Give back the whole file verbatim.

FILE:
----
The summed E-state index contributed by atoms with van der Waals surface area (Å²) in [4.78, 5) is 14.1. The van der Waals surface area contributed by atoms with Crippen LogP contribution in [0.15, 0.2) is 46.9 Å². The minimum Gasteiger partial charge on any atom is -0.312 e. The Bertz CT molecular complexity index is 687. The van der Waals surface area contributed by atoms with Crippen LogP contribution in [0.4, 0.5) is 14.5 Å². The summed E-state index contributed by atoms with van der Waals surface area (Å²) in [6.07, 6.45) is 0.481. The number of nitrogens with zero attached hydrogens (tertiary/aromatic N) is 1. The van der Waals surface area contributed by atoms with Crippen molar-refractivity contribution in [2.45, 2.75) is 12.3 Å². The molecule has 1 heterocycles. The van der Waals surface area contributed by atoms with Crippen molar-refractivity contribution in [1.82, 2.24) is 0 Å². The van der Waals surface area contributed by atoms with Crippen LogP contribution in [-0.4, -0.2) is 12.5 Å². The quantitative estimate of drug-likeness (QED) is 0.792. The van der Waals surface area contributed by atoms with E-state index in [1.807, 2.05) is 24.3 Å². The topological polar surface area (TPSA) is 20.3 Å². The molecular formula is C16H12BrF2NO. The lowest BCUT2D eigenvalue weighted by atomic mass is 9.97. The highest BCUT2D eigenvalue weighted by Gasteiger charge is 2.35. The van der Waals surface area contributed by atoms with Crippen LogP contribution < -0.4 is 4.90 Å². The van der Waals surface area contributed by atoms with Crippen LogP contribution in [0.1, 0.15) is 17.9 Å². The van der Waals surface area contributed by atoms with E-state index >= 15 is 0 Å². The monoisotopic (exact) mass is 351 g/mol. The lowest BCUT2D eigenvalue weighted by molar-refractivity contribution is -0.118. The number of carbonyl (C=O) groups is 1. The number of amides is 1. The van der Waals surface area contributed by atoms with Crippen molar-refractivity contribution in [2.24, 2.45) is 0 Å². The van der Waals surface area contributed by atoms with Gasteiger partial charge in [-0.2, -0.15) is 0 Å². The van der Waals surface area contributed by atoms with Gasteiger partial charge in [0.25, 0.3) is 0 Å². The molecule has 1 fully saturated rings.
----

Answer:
The summed E-state index contributed by atoms with van der Waals surface area (Å²) in [4.78, 5) is 14.1. The van der Waals surface area contributed by atoms with Crippen LogP contribution in [0.15, 0.2) is 46.9 Å². The minimum Gasteiger partial charge on any atom is -0.312 e. The Bertz CT molecular complexity index is 687. The van der Waals surface area contributed by atoms with Crippen LogP contribution in [0.4, 0.5) is 14.5 Å². The summed E-state index contributed by atoms with van der Waals surface area (Å²) in [6.07, 6.45) is 0.481. The number of nitrogens with zero attached hydrogens (tertiary/aromatic N) is 1. The van der Waals surface area contributed by atoms with Crippen molar-refractivity contribution in [2.45, 2.75) is 12.3 Å². The molecule has 1 heterocycles. The van der Waals surface area contributed by atoms with Crippen molar-refractivity contribution in [1.82, 2.24) is 0 Å². The van der Waals surface area contributed by atoms with Crippen LogP contribution in [-0.4, -0.2) is 12.5 Å². The quantitative estimate of drug-likeness (QED) is 0.792. The van der Waals surface area contributed by atoms with E-state index in [1.807, 2.05) is 24.3 Å². The topological polar surface area (TPSA) is 20.3 Å². The molecular formula is C16H12BrF2NO. The lowest BCUT2D eigenvalue weighted by atomic mass is 9.97. The highest BCUT2D eigenvalue weighted by Gasteiger charge is 2.35. The van der Waals surface area contributed by atoms with Crippen LogP contribution < -0.4 is 4.90 Å². The van der Waals surface area contributed by atoms with Crippen LogP contribution in [0.1, 0.15) is 17.9 Å². The van der Waals surface area contributed by atoms with E-state index >= 15 is 0 Å². The monoisotopic (exact) mass is 351 g/mol. The lowest BCUT2D eigenvalue weighted by molar-refractivity contribution is -0.118. The number of carbonyl (C=O) groups is 1. The number of amides is 1. The van der Waals surface area contributed by atoms with Crippen molar-refractivity contribution in [2.24, 2.45) is 0 Å². The van der Waals surface area contributed by atoms with Gasteiger partial charge in [-0.2, -0.15) is 0 Å². The van der Waals surface area contributed by atoms with Gasteiger partial charge in [0.25, 0.3) is 0 Å². The molecule has 1 fully saturated rings.